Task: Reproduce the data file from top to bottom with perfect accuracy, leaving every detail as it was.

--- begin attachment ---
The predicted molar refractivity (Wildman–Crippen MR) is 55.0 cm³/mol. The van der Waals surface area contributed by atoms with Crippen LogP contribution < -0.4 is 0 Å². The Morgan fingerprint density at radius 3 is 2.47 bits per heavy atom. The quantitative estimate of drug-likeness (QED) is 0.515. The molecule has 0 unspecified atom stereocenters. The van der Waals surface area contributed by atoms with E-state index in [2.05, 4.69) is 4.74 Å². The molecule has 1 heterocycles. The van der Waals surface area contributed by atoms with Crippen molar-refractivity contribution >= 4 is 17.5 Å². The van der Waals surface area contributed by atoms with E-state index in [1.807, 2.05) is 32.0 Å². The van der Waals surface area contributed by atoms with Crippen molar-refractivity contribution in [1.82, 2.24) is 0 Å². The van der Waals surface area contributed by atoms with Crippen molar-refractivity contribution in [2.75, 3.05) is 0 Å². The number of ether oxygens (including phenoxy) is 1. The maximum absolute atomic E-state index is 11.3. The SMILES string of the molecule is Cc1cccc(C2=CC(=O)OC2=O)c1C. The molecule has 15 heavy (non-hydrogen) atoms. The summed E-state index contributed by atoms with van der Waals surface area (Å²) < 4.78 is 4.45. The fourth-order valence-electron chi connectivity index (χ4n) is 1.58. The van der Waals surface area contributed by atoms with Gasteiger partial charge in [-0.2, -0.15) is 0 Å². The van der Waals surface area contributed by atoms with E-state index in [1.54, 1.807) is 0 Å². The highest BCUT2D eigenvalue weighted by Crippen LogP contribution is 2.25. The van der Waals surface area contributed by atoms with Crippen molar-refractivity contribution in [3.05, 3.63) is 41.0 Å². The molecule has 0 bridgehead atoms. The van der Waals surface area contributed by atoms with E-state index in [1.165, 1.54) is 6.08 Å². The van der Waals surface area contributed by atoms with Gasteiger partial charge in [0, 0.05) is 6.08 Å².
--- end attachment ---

The predicted molar refractivity (Wildman–Crippen MR) is 55.0 cm³/mol. The van der Waals surface area contributed by atoms with Crippen LogP contribution < -0.4 is 0 Å². The Morgan fingerprint density at radius 3 is 2.47 bits per heavy atom. The quantitative estimate of drug-likeness (QED) is 0.515. The molecule has 0 unspecified atom stereocenters. The van der Waals surface area contributed by atoms with E-state index in [2.05, 4.69) is 4.74 Å². The molecule has 1 heterocycles. The van der Waals surface area contributed by atoms with Crippen molar-refractivity contribution >= 4 is 17.5 Å². The van der Waals surface area contributed by atoms with E-state index in [1.807, 2.05) is 32.0 Å². The van der Waals surface area contributed by atoms with Crippen molar-refractivity contribution in [1.82, 2.24) is 0 Å². The van der Waals surface area contributed by atoms with Crippen molar-refractivity contribution in [2.75, 3.05) is 0 Å². The number of ether oxygens (including phenoxy) is 1. The maximum absolute atomic E-state index is 11.3. The SMILES string of the molecule is Cc1cccc(C2=CC(=O)OC2=O)c1C. The molecule has 15 heavy (non-hydrogen) atoms. The summed E-state index contributed by atoms with van der Waals surface area (Å²) < 4.78 is 4.45. The fourth-order valence-electron chi connectivity index (χ4n) is 1.58. The van der Waals surface area contributed by atoms with Gasteiger partial charge in [-0.2, -0.15) is 0 Å². The van der Waals surface area contributed by atoms with E-state index in [1.54, 1.807) is 0 Å². The highest BCUT2D eigenvalue weighted by Crippen LogP contribution is 2.25. The van der Waals surface area contributed by atoms with Crippen molar-refractivity contribution in [3.05, 3.63) is 41.0 Å². The molecule has 0 bridgehead atoms. The van der Waals surface area contributed by atoms with E-state index in [1.165, 1.54) is 6.08 Å². The van der Waals surface area contributed by atoms with Gasteiger partial charge in [0, 0.05) is 6.08 Å².